Chambres dAgriculture de Bretagne

Vannes, France

Chambres dAgriculture de Bretagne

Vannes, France
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Bottinelli N.,IRD Montpellier | Angers D.A.,Agriculture and Agri Food Canada | Hallaire V.,Agrocampus Ouest | Michot D.,Agrocampus Ouest | And 4 more authors.
Soil and Tillage Research | Year: 2017

Reduced tillage and organic fertilizer application usually result in an increase in soil aggregate stability (AS). However, the magnitude of the effects can vary with soil properties and season. The aim of this study was to investigate AS dynamics over three seasons in a soil under various tillage and fertilization practices. The study was performed under three tillage practices (moldboard plowing (MP), surface tillage (ST) and no-tillage (NT)) and two types of fertilizer (poultry manure and mineral) seven and eight years after their establishment in Northwest France. AS was measured in three different seasons: spring, summer and winter. Soil properties that potentially influence AS such as organic carbon (OC), hot-water extractable carbohydrates (HWEC), water content (WC) and water repellency (WR) were also studied. On average, for all sampling dates, AS was 34% higher under NT than MP. Conversely, the effect of ST on AS varied with sampling date with values close to NT in mid-spring and summer, and values close to MP in early spring and winter. Poultry manure increased AS by an average of 12% regardless of sampling date or tillage practice. Variations in AS due to management practices were related to OC (r = 0.92) and HWEC (r = 0.88). Differences in AS between sampling dates were slightly greater than the effects of management practices. On average across management practices, AS increased by 47% from early spring to summer and decreased by 59% in winter. These variations were related to soil WC (r = −0.67) and WR (r = 0.72) at time of sampling. We suggest that seasonal variations in AS were at least partly due to variations in WC which acted physically by modifying the water entry rate into the aggregates and slaking effects. In contrast, the long-term AS dynamics were related to the organic matter dynamics, which are controlled by management practices. Because of the predominant effect of climate on AS, we suggest measuring AS in winter and summer to better estimate the effects of management practices on soil erodibility in this region. © 2017 Elsevier B.V.

Morand P.,CNRS Ecosystems, Biodiversity, and Evolution Laboratory | Robin P.,French National Institute for Agricultural Research | Escande A.,Montpellier University | Picot B.,Montpellier University | And 11 more authors.
AIP Conference Proceedings | Year: 2010

From preliminary researches on a pilot scale, a complete demonstration plant was built to treat the effluents of a 30 pregnant sow's piggery. It includes a screen, a vermifilter, a macrophyte lagooning, and a complementary water storage pond; the recycled water is used for flushing, and rainfall is collected to compensate for evapotranspiration. After functioning in 2008 and 2009, it was showed that, during the warm season, the whole plant produced an effluent suitable for flushing, where the concentration decrease was over 70% for the phosphorus and potassium, 95% for the COD and nitrogen, 99.8% for endocrine disruptors (estrogenic activity), and 99.99% for pathogenic micro-organisms. During the cold season, the dilution by the rain water and the treatment effect of the constructed wetlands lead to similar results. Nevertheless, for this season, suitable floating macrophytes that will cover the lagoons remain to be settled. © 2010 American Institute of Physics.

Alletto L.,Purpan Engineering School | Coquet Y.,French National Institute for Agricultural Research | Benoit P.,French National Institute for Agricultural Research | Heddadj D.,Chambres dAgriculture de Bretagne | Barriuso E.,French National Institute for Agricultural Research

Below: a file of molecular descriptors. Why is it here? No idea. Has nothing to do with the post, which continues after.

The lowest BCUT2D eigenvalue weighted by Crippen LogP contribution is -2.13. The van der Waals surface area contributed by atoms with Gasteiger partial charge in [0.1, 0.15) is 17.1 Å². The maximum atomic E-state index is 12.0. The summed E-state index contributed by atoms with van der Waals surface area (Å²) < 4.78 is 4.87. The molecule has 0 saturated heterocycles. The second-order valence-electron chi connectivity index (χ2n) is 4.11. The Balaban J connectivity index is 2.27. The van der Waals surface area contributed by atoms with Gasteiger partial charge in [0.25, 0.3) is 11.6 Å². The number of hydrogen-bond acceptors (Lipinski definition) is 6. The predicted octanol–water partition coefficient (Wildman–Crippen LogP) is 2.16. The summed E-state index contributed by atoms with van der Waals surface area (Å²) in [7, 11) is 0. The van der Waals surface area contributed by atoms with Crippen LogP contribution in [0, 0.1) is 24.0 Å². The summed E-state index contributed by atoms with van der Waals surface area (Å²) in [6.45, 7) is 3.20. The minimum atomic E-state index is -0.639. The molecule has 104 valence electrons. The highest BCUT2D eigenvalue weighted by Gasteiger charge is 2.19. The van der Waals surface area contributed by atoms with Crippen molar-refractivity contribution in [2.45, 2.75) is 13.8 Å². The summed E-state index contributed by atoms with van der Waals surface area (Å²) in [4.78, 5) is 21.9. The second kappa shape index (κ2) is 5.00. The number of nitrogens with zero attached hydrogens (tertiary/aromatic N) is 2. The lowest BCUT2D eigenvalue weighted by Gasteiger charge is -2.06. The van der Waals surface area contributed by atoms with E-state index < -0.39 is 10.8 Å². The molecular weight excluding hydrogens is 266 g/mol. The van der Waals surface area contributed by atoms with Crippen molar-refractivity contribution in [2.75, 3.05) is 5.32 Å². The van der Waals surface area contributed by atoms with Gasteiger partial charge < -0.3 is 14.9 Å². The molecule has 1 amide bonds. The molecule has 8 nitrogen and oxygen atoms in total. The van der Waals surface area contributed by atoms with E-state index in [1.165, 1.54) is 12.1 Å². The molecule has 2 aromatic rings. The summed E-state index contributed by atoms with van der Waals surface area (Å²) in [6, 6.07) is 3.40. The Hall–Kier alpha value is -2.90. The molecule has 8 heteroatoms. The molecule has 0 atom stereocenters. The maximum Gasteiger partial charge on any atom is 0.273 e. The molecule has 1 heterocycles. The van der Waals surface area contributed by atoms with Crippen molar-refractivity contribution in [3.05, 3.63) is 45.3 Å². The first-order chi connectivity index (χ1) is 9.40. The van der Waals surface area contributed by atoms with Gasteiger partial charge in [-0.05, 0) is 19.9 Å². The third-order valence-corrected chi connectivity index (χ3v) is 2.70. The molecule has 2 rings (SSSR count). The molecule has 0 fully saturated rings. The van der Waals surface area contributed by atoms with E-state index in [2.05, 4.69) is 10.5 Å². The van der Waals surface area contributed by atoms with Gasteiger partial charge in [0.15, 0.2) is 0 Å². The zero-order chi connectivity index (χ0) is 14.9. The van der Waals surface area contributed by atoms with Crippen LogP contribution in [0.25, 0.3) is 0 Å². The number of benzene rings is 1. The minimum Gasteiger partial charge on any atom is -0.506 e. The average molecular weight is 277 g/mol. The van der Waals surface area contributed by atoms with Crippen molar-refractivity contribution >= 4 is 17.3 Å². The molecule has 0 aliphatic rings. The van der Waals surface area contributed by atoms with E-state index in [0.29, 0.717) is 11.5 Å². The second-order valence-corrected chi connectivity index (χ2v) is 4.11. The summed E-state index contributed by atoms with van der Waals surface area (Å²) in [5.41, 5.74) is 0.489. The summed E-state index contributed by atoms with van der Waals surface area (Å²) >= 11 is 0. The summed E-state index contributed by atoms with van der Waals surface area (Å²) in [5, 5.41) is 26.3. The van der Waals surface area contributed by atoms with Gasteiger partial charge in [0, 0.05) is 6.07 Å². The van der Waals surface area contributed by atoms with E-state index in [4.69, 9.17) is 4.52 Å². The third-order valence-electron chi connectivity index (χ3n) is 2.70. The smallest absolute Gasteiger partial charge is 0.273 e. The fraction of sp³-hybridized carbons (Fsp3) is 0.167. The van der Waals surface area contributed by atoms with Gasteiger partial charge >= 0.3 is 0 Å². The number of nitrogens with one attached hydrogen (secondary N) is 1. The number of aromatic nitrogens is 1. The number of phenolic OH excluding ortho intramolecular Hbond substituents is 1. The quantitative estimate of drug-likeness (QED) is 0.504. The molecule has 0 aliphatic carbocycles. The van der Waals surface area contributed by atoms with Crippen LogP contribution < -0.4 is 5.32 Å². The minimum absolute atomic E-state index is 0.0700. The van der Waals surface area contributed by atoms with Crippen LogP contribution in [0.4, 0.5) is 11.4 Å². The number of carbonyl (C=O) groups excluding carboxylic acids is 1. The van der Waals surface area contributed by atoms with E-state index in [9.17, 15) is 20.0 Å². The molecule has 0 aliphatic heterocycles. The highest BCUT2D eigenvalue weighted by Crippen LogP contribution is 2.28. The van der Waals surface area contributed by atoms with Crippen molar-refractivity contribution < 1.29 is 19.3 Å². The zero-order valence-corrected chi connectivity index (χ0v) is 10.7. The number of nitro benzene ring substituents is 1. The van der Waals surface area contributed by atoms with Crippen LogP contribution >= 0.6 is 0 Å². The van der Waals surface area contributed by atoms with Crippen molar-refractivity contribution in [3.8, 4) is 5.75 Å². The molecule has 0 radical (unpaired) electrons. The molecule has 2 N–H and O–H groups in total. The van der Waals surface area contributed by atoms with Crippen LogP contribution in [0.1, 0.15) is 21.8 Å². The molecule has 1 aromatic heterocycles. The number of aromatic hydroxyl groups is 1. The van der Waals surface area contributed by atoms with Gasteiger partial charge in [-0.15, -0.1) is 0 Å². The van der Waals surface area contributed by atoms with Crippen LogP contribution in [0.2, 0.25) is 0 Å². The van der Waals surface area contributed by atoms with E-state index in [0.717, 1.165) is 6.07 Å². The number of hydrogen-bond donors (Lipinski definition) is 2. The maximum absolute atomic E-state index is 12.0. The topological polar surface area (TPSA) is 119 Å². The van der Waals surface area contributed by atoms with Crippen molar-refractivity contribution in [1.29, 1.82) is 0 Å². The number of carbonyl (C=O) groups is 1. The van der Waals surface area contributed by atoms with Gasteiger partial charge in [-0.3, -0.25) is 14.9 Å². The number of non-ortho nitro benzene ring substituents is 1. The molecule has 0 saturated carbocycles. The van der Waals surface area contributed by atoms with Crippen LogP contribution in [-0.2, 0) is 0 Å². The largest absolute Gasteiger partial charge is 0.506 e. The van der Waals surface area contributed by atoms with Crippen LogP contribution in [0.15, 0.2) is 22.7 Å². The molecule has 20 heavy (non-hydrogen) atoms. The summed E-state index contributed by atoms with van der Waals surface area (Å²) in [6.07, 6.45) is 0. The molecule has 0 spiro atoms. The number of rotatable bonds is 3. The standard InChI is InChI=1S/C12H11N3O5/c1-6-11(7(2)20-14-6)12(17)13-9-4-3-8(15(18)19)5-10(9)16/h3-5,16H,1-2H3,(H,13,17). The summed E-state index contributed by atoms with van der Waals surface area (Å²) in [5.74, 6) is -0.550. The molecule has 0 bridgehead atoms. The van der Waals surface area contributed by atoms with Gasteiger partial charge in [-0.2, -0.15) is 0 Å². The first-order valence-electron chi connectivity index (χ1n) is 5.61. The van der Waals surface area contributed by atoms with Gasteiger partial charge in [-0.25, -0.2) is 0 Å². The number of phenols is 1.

Agronomy for Sustainable Development | Year: 2010

Reducing tillage intensity through the implementation of conservation practices is a way to reach a more sustainable agriculture. Reducing tillage is indeed an efficient way to control soil erosion and to decrease production costs. Nonetheless, the environmental impact of reduced tillage is not well known because conservation techniques may induce strong changes in soil physicochemical properties and biological activity. Knowledge on the fate of applied pesticides under conservation practices is particularly important from this point of view. We review here the advances in the understanding, quantification and prediction of the effects of tillage on pesticide fate in soils. We found the following major points: (1) for most dissipation processes such as retention, degradation and transfer, results of pesticide behaviour studies in soils are highly variable and sometimes contradictory. This variability is partially explained by the multiplicity of processes and contributive factors, by the variety of their interactions, and by their complex temporal and spatial dynamics. In addition, the lack of a thorough description of tillage systems and sampling strategy in most reports hampers any comprehensive interpretation of this variability. (2) Implementation of conservation tillage induces an increase in organic matter content at the soil surface and its gradual decrease with depth. This, in turn, leads to an increase in pesticide retention in the topsoil layer. (3) Increasing retention of pesticides in the topsoil layer under conservation tillage decreases the availability of the pesticides for biological degradation. This competition between retention and degradation leads to a higher persistence of pesticides in soils, though this persistence can be partially compensated for by a more intensive microbial activity under conservation tillage. (4) Despite strong changes in soil physical properties under conservation tillage, pesticide transfer is more influenced by initial soil conditions and climatic conditions than by tillage. Conservation tillage systems such as no-tillage improve macropore connectivity, which in turn increases pesticide leaching. We conclude that more knowledge is needed to fully understand the temporal and spatial dynamics of pesticide in soil, especially preferential flows, in order to improve the assessment of pesticide risks, and their relation to tillage management. © 2009 INRA, EDP Sciences.